One of the more frustrating Christian responses I’ve seen to media attacks upon the alt-right is that we should focus on the “other side”. I think there’s deep potential for error in this attitude. Firstly, the other side doesn’t idolize Hitler and a group that hunted black people in their spare time. Secondly, black people, and other ethnic minorities, actually experienced real oppression and hatred. White people never did on any systemic, governmental level. Thirdly, for the reasons mentioned, although the other side had as much a hand in the violence, which they must be held accountable for, and both sides weild some form of identity politics, the ideologies of BLM/Antifa and the White Nationalists are not equal and opposite. Therefore, both groups do not deserve condemnation in equal measure. Fourthly, if we’re white Christians, we should be frustrated that the white race and the conservative political view-point is being grossly misrepresented by the alt-right movement, possibly leading to the left’s conflation of alt-right/neo-nazism/white-nationalism with right-wing conservatism. Our first move should be to try to create right distinctions. Fifthly, if we’re white and disagree with the alt-right as we should, it may better serve to bring down conversational barriers to first and foremost condemn the alt-right movement rather than try to say “no, stop blaming the white people!”. This just avoids confronting the issue of real and existing white supremacism and further perpetuates problem number four.
The alt-right, in all seriousness, is at best childish and at worst devilish. BLM is, on some level, misguided on a number of its doctrines. But what the alt-right is doing, which BLM isn’t, is open historical wounds and inventing some of their own. It’s reverting to the errors of past monsters who are well-documented as being such. Antifa is it’s own monster, to be sure. Violence is fair-game for them. Is that enough to put them on the same level as the alt-right? Maybe.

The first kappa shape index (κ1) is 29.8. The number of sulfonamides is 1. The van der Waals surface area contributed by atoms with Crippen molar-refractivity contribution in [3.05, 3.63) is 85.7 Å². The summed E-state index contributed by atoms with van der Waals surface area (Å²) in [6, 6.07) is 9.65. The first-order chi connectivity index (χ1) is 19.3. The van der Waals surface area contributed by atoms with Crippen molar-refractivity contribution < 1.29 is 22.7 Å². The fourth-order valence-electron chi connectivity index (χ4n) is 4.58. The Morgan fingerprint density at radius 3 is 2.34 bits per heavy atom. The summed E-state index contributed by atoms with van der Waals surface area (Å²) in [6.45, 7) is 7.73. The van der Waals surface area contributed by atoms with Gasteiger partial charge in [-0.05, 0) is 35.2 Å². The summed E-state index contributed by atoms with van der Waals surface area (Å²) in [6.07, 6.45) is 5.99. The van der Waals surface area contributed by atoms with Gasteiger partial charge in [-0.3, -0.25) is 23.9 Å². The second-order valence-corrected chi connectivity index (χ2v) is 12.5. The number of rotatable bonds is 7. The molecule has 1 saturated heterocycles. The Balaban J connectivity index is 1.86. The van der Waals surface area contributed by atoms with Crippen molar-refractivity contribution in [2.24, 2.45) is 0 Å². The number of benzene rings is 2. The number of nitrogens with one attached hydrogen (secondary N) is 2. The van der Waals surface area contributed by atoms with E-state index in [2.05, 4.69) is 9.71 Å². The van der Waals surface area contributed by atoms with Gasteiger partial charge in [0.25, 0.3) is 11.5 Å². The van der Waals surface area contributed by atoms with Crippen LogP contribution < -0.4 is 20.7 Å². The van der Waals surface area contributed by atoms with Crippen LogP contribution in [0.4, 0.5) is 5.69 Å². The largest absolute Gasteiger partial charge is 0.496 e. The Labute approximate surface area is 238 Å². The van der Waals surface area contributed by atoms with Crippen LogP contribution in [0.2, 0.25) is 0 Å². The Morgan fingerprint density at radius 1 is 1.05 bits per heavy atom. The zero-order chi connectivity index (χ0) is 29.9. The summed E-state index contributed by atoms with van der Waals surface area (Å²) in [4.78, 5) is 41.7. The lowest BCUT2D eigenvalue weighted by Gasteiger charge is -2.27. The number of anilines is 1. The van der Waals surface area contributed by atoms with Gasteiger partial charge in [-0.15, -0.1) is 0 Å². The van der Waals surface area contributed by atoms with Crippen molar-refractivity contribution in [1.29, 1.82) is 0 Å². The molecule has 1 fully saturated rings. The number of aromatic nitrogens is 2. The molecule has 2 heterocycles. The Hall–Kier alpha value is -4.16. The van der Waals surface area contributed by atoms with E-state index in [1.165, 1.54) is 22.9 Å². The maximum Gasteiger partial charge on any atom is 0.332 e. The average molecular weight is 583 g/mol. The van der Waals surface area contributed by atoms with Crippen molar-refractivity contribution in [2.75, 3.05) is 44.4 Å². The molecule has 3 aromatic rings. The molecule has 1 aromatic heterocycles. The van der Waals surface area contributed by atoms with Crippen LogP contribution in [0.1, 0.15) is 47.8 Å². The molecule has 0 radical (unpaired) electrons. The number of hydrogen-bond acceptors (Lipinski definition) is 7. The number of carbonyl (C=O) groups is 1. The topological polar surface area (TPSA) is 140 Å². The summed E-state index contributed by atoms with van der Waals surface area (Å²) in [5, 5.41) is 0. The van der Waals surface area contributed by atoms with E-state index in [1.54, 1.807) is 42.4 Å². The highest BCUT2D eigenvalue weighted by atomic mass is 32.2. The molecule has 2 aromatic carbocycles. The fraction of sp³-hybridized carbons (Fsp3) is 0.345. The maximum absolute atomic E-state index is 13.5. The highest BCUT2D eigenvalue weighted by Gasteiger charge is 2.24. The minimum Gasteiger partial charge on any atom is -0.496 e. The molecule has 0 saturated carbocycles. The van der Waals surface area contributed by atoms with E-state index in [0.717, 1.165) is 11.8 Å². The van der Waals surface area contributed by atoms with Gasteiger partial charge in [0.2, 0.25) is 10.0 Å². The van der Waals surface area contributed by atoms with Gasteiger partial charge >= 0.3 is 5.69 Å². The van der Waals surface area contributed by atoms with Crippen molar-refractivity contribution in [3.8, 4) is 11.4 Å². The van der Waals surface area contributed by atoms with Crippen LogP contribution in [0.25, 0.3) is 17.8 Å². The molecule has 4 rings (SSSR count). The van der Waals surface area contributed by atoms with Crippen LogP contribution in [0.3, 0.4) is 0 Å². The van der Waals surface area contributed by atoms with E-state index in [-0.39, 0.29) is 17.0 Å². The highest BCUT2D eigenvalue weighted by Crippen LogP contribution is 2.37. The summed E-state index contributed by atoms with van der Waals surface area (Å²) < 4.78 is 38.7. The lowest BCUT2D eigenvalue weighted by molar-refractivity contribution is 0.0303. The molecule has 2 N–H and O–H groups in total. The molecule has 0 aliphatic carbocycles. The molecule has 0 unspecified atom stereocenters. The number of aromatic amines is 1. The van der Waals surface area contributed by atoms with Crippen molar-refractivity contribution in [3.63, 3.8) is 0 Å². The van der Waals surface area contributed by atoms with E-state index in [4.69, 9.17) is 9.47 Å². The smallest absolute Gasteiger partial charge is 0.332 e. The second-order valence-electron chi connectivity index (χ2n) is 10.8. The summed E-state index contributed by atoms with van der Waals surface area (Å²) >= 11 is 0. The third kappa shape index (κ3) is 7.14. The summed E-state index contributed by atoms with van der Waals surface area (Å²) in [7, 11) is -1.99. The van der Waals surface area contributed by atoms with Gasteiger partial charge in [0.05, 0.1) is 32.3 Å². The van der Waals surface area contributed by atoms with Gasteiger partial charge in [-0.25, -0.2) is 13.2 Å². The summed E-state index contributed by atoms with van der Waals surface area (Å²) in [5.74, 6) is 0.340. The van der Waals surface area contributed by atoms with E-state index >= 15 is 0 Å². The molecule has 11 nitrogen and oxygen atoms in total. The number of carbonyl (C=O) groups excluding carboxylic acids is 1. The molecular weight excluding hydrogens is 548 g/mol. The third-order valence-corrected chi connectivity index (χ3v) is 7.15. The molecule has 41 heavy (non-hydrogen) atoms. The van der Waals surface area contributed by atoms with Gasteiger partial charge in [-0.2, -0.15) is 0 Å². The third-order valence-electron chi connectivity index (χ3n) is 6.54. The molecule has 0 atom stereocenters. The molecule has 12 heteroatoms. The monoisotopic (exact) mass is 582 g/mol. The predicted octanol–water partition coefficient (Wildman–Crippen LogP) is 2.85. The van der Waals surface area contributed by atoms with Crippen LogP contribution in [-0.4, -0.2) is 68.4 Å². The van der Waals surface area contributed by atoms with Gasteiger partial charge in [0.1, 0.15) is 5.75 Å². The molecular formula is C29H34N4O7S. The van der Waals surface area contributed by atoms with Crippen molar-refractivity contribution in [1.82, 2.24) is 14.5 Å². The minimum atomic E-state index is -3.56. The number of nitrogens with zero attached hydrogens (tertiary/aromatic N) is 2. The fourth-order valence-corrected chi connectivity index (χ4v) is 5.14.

I am not an expert in these things and so my words should be taken with some salt. But, what I’d like to accomplish is to persuade people that we often times get the story wrong and have many false assumptions. We have many presuppositions about race and about the political spectrum. Humility demands that we check our statements and receive correction. This means guarding against straw-man arguments. So if you’re talking to someone from the “other side”, don’t jump straight to your conclusions. Ask the pressing questions that you have. Ask why they believe what they do. Challenge their assumptions. Provide the better solution to the problem they see, if the problem is legitimate. And be ready to accept that there may be more common ground than you realize. But all of these (I guess) principles of discussion have to come from a place that isn’t concerned with a political power-struggle but attentive to the care of a human individual with a past and a future. At the same time, we realize that truth is objective and there are true moral values and that there is a right and wrong side to this issue, contra some liberalist and postmodern commentators who I don’t see giving any meaningful answer beyond “can’t we just get along?”.
The gospel is for all people, however messed up they are, and free speech should be given absolutely to all people. Discussion is the way forward from here. Compassionate, morally steadfast and intentional discussion pointing to the radical love of Jesus Christ. May we cherish this gospel more than we love our nation.